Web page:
Racing drivers do not have long to make their mark in history, win their championship and inspire a future incumbent. However, each generation, a new driver steps forward, one who is continually noted and referred to long after their final victory.
Lewis Hamilton, Sebastian Vettel and Fernando Alonso could be the particularly inspiring champions from this era, themselves motivated by the success of Nigel Mansell, Michael Schumacher, Ayrton Senna and Alain Prost. Perhaps all have been encouraged by the remarkable career of Juan Manuel Fangio, Formula 1’s original champion?
He is the man universally referred to as ‘The Maestro,’ a status that has not been gifted lightly by fans and commentators alike. His time in the racing pinnacle was brief, but it is a title he more than deserves. After all, during his racing years – 1950-51 and 1953-58 – starts he won a staggering 24 races from 51 starts. That is a record 46.15% win ratio, more than Alberto Ascari and Jim Clark. In his brief eight years, Fangio made history and is still considered one of the all-time greats to this day.
The great Argentine, won his second ever race in style with a two second lead over Giuseppe Farina – a relative mile by Monte Carlo standards. The year was 1950 and Monaco was his stomping ground. Formula 1 was relatively new, the modern day champion had only started, but journalists of time were quick to note his status in the sport.
Karl Kling, a racer and former manager in his own right, once spoke of Fangio and his gentlemanly nature of track. The German worked with the five time champion during his time at Mercedes – he won two world championships with the constructors.
“When the name Fangio is mentioned, for me was one of the greatest drivers of those days,” he said. “He “was a good colleague and principal sportsman; few were quite as fair.”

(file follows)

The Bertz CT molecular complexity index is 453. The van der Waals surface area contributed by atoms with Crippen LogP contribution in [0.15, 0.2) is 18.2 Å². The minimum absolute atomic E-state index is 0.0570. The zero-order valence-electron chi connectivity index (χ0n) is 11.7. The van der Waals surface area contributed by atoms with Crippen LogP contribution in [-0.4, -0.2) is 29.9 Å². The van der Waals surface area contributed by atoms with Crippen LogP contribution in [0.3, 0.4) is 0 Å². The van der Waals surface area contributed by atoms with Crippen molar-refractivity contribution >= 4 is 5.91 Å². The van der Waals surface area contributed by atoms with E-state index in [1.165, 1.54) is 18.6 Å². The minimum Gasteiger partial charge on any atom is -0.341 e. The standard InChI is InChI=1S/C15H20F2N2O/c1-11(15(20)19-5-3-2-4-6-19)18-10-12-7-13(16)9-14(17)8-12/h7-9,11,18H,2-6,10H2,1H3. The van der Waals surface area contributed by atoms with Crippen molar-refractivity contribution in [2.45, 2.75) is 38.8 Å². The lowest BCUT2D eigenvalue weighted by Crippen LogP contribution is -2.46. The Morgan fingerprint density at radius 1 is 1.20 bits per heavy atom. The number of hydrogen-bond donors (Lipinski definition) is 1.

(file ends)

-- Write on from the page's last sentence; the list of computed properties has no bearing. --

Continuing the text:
There are fewer compliments quite as poignant as that of another driver. They are fiercely competitive, honest and hide many emotions beneath their racing helmets. Such was the career of Fangio and the great racers that followed in his wake.
He was known for his professionalism and exemplary decision-making, almost constantly driving for competitive teams that were capable of winning a championship that year. His last win perhaps shows this. It was hosted at the Nurburgring, a notoriously challenging circuit at the best of times. The great Argentine was 51 seconds behind – which was once again akin to a mile in relative terms – after a poor pit stop. He charged to victory, producing fastest lap after fastest lap.
“I believe that day I managed to master it,” the master himself once explained. This seems to explain why “You drive like Fangio!” is an expression that has remained in some areas of France. It refers a quick and aggressive driver who is intent on conquering the combination of handling with speed. We need to bring it to England so be sure to use it next time you are a passenger in a car somewhere.
Next year, Vettel will contest as many seasons as the great champion and could equal his title haul – should Ferrari improve and the Italian outfit decide to confirm him sometime soon. Perhaps this reference puts into perspective, just how many opportunities Fangio had to create his legacy. A truly exceptional legacy at that.
Indeed, even his lowest racing moment could be considered an incredible achievement in itself. At the 1952 Italian Grand Prix, in the heart of Monza, he arrived half an hour before the race after a rushed drive from London. He was exhausted and in no fit state to be racing.
While at the helm of his Maserati, he crashed and broke his neck in the process. He returned the following year fit, healthy and ready to race. That is a truly astonishing feat from a unique driver whose career has stood the test of time.
I will leave it to the late, great Ayrton Senna to have the final and best word.
“Even if I, or someone else, can equal or beat Fangio’s record, it still will not compare with his achievement.”
You can read more about Fangio and Mercedes’ dominance in the 1950s, in my latest F1Plus column here.